Advances in technology are impacting the way that most people do their jobs – and nursing is certainly no different. With innovations in medical devices and software, technological improvements are literally changing the way that nurses practice, including everything from how they deliver care to patients to how they manage clinical workflows.
Nursing technology includes an array of devices, systems and software designed to reduce the amount of time nurses must spend on tasks such as tracking down equipment, locating and collaborating with other staff members and updating patient charts. Other technology serves to improve accuracy and patient safety by reducing medical errors and preventing unauthorized people from entering a facility or accessing sensitive patient records. In addition to improved accuracy, efficiency and safety, technology also allows nurses to spend more time on direct patient care.
Some of the newer technological advances include real time locating systems (RTLS). These systems typically use radiofrequency identification tags, ultrasound, or infrared technology to tag and track medical equipment. Sometimes referred to as RFID devices, they can be used for tasks such as locating the nearest wheelchair or blood pressure machine, centrally monitoring equipment maintenance cycles and streamlining patient flow and bed management.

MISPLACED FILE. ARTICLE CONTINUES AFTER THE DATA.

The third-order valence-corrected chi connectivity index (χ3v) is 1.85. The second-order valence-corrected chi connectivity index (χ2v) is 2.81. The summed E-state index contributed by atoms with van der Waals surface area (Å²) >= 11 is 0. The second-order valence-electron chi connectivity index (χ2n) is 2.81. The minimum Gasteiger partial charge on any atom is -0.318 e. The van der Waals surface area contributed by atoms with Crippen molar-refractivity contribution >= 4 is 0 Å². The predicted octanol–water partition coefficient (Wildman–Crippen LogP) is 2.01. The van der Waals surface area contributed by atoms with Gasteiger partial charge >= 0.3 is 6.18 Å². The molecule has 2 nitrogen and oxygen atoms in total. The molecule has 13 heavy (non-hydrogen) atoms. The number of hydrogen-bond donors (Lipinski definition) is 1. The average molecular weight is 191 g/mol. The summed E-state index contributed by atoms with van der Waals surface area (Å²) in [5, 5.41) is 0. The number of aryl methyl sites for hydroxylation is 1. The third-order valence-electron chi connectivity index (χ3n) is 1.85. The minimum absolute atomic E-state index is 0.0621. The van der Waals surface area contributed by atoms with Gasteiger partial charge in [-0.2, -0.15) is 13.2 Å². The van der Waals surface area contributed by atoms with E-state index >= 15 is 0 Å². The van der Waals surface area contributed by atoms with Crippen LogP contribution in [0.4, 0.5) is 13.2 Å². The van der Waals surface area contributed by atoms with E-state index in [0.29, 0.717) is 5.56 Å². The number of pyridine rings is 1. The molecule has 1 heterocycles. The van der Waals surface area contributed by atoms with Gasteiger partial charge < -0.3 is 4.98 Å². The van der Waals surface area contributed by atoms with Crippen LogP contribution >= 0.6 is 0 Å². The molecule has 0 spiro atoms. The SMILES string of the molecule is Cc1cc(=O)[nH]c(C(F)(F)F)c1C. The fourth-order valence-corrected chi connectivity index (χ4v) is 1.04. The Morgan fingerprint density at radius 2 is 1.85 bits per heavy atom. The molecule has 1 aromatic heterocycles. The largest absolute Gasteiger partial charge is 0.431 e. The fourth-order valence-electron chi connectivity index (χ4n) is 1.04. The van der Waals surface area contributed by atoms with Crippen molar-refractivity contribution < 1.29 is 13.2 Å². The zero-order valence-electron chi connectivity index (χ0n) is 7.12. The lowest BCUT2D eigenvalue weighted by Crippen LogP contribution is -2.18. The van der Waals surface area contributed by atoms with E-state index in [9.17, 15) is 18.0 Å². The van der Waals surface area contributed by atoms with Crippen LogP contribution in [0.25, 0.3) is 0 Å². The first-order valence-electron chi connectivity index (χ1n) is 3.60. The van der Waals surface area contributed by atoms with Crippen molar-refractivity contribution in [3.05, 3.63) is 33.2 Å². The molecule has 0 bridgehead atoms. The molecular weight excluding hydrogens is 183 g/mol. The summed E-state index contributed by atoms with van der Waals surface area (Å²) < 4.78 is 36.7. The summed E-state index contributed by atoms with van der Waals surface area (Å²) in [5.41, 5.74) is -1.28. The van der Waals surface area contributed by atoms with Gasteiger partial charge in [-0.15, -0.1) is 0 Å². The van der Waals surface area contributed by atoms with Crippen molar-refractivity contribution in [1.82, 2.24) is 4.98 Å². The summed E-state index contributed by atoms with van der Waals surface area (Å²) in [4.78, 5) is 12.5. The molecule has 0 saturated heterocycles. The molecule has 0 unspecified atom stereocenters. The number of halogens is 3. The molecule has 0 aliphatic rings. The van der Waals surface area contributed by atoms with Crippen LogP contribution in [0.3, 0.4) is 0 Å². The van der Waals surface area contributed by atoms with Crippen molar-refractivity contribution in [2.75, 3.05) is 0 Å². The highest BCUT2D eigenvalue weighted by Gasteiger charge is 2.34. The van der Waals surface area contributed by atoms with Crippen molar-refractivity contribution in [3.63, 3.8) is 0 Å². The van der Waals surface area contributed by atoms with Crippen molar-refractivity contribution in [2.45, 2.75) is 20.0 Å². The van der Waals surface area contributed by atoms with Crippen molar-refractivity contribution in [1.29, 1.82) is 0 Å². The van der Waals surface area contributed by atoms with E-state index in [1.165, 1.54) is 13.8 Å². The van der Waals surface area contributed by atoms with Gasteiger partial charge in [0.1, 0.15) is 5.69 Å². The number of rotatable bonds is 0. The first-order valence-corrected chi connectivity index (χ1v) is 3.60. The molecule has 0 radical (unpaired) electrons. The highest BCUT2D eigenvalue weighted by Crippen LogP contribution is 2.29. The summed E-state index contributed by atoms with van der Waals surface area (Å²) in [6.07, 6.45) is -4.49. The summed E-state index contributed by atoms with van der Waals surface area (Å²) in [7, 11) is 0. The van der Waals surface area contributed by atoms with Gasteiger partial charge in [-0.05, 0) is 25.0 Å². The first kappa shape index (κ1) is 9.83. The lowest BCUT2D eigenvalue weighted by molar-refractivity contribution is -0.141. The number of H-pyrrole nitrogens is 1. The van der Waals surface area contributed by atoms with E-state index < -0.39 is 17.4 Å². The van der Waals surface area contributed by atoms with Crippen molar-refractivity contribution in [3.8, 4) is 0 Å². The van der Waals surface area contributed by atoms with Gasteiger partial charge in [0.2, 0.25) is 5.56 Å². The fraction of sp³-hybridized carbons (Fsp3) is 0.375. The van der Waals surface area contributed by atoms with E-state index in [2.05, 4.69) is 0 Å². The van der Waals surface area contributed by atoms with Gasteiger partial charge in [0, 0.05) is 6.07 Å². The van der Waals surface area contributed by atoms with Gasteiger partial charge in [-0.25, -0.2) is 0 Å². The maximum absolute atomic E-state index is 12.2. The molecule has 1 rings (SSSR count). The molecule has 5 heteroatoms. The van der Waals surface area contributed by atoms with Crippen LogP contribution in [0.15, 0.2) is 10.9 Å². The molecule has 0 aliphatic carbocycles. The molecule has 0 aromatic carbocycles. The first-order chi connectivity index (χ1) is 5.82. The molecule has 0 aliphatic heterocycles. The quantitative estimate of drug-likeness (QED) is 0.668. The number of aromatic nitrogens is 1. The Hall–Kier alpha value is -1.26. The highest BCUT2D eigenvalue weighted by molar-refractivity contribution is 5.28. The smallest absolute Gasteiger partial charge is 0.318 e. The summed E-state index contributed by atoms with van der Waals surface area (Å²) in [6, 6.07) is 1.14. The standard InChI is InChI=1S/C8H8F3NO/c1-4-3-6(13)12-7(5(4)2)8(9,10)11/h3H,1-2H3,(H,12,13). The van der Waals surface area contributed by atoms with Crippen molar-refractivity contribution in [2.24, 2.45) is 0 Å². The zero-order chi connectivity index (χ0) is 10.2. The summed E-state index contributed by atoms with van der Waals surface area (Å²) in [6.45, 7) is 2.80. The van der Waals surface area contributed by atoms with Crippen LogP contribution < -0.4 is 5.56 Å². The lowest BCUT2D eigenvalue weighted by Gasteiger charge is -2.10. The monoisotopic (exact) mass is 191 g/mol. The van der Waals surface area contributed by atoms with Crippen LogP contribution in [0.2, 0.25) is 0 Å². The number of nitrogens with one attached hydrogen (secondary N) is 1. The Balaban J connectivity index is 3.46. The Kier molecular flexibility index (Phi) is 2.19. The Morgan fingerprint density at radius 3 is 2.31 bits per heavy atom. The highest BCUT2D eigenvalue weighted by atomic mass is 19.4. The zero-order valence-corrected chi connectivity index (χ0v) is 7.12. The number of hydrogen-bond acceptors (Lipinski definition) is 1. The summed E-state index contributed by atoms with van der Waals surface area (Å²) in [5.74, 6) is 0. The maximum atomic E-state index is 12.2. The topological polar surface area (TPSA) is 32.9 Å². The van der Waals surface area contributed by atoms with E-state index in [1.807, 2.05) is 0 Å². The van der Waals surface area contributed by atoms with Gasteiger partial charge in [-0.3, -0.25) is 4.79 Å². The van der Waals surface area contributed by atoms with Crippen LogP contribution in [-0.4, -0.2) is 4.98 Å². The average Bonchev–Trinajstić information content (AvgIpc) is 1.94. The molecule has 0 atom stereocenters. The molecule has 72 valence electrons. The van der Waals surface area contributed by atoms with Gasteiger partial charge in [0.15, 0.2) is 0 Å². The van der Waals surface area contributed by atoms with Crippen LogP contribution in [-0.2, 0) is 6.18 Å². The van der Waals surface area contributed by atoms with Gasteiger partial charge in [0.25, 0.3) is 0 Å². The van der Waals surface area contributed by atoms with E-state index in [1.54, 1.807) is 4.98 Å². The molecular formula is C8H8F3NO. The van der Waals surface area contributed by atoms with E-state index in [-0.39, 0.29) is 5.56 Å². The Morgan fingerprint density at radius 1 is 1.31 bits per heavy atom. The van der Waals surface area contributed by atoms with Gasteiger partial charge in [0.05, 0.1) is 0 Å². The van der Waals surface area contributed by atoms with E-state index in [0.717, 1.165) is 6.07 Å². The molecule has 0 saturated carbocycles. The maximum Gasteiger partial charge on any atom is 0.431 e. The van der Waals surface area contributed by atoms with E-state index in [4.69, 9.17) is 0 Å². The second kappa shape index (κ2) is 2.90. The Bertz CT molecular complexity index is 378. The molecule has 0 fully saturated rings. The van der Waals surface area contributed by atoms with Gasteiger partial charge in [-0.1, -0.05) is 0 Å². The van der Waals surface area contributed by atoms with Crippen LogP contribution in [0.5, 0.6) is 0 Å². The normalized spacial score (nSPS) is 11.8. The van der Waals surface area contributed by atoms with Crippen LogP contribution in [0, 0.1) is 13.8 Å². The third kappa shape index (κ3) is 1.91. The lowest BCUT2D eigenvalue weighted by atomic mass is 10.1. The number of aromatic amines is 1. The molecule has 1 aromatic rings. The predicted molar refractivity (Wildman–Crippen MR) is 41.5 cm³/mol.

In the same manner, patient locations can also be monitored, which can help improve response times, admitting and discharge processes and workflow between other departments such as laboratory services, physical therapy and environmental services. This can also assist nurses in mental health or neurology wards where patients can sometimes wander away from their rooms and into other patient rooms or restricted areas.
Other devices include tablet computers and mobile charts. Traditionally, nurses spent a significant portion of their shift walking back and forth between patient rooms, medication areas and the nursing station, or looking for equipment and supplies. Mobile devices reduce the amount of time nurses spend walking, which can be redirected towards better patient care. In addition, nurses can access patients’ records and test results from their bedside as well as clinical resources and guidelines to assist with patient care.
Electronic health record (EHR) systems are rapidly becoming the gold standard in healthcare settings, replacing outdated paper records. In addition to providing instant access to patient medical histories and records, EHRs can also improve coordination between all members of a patient’s care team, alert caregivers to potential prescription drug interactions and flag test results and other items for follow-up.
Many see technology as a key component to improving patient care and outcomes with features such as sensors, mobile and tablet technology and instant alerts to changes in patient status. Ultimately, this technology will improve response times, increase accuracy and ensure safety. In addition to helping patients, technology can also help nurses and other clinical staff improve communication and introduce greater efficiencies in clinical workflow which frees up nurses and other staff to spend more time concentrating on delivering the best possible patient care.